9. (18/07/2015). CJD Support Network. https://www.cjdsupport.net/what-is-cjd/types-symptoms-of-cjd. Retrieved: 21/07/2020.

  10. National Institute of Neurological Disorders and Stroke https://www.ninds.nih.gov/Disorders/Patient-Caregiver-Education/Fact-Sheets/Creutzfeldt-Jakob-Disease-Fact-Sheet. Retrieved: 20/07/2020.

  11. (04/10/2018). Mayo Clinic. www.mayoclinic.org/diseases-conditions/creutzfeldt-jakob-disease/symptoms-causes/syc-20371226. Retrieved: 25/07/2020.

  12. (9/10/2018).  Centers for Disease Control and Prevention. www.cdc.gov/prions/cjd/index.html. Retrieved: 24/07/2020.

  13. Zanusso, Gianluigi. Nature Reviews Neurology. www.nature.com/articles/nrneurol.2016.65. Retrieved: 30/07/2020.

  14. (04/02/2014). National Institute of Neurological Disorders and Stroke. https://www.ncbi.nlm.nih.gov/pmc/articles/PMC4008459.  Retrieved: 30/07/2020.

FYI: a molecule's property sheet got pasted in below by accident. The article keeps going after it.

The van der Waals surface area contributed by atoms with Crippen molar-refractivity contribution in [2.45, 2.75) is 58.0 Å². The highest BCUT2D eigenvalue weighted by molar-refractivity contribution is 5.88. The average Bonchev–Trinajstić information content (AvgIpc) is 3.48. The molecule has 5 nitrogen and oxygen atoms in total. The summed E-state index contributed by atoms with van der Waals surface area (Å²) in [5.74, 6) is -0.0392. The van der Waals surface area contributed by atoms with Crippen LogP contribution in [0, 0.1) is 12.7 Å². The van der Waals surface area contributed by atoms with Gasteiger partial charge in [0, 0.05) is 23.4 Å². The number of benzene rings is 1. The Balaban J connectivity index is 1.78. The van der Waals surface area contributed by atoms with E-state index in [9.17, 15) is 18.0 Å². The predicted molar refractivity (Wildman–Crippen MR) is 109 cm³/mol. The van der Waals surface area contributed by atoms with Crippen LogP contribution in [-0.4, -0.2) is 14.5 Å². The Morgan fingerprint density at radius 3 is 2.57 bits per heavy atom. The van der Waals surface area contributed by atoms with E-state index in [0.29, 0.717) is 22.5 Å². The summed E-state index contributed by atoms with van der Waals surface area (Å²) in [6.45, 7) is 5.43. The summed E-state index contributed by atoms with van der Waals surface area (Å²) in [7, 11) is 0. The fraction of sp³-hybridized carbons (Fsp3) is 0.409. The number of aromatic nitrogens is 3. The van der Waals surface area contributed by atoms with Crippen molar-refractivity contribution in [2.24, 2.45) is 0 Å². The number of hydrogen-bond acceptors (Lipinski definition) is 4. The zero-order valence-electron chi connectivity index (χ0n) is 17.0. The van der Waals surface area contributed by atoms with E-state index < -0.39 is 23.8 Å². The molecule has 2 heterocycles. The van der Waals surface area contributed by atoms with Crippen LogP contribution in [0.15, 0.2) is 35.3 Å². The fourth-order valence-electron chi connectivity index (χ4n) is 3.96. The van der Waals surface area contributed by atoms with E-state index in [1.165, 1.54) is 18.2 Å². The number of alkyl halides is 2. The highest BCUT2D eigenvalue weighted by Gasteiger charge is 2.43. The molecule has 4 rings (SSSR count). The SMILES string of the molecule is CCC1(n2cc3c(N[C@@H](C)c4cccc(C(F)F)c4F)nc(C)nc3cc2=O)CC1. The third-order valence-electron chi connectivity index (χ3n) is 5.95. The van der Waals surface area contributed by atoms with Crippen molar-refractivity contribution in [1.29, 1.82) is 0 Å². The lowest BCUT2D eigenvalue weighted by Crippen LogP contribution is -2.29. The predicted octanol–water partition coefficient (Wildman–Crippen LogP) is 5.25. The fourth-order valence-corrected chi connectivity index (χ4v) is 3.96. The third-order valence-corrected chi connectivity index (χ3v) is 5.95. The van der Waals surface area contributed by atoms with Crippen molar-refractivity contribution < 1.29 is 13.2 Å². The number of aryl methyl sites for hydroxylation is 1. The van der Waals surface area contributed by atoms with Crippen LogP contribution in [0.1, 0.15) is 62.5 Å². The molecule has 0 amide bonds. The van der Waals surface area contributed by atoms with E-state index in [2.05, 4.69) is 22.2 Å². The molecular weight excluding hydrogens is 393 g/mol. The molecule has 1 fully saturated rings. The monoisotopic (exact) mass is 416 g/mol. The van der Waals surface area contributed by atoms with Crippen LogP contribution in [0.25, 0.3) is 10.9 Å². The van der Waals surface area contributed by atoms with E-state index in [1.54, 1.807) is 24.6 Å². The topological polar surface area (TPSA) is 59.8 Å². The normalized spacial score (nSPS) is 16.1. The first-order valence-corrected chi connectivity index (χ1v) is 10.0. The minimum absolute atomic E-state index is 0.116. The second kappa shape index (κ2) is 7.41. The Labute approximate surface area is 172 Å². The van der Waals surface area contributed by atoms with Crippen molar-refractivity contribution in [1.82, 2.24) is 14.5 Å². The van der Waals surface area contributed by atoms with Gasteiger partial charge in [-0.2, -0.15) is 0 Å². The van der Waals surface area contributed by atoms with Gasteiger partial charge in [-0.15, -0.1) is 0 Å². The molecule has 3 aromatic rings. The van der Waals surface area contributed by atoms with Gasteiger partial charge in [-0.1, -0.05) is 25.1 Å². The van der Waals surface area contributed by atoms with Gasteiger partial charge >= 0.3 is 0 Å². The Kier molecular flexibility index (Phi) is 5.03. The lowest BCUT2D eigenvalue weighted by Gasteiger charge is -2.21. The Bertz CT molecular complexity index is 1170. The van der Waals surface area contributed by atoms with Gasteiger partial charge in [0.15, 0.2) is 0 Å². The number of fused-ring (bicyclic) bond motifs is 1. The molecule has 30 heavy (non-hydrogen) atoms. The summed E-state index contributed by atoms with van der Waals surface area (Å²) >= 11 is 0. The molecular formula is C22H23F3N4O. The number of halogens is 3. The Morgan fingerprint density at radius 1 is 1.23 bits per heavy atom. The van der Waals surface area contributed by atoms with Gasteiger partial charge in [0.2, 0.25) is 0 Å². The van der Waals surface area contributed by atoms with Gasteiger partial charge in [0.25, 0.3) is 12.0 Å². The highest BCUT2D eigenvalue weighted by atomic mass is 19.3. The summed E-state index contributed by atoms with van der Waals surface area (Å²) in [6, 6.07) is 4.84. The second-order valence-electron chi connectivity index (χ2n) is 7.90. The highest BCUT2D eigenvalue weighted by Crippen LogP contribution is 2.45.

15. Proceedings of the National Academy of Sciences. https://www.pnas.org/content/103/10/3875. Retrieved: 20/07/2020.

  16. Kohima, Gotaro et al. (01/04/2013). US National Library of Medicine National Institutes of Health. https://www.ncbi.nlm.nih.gov/pmc/articles/PMC3689509/. Retrieved: 31/07/2020.

  17. (29/09/1997). Science News. https://www.sciencemag.org/news/1997/09/bse-and-vcjd-same-disease#:~:text=But%20vCJD%20tends%20to%20strike,infectious%20protein%20called%20a%20prion. Retrieved: 31/07/2020.

  18. (26/07/2017). European Center for Disease Prevention and Control. https://www.ecdc.europa.eu/en/vcjd/facts. Retrieved: 31/07/2020.

Vaishnavi Peyyety

Vaishnavi Peyyety


A highschool senior living in the US!

Shamika Yemula

Shamika Yemula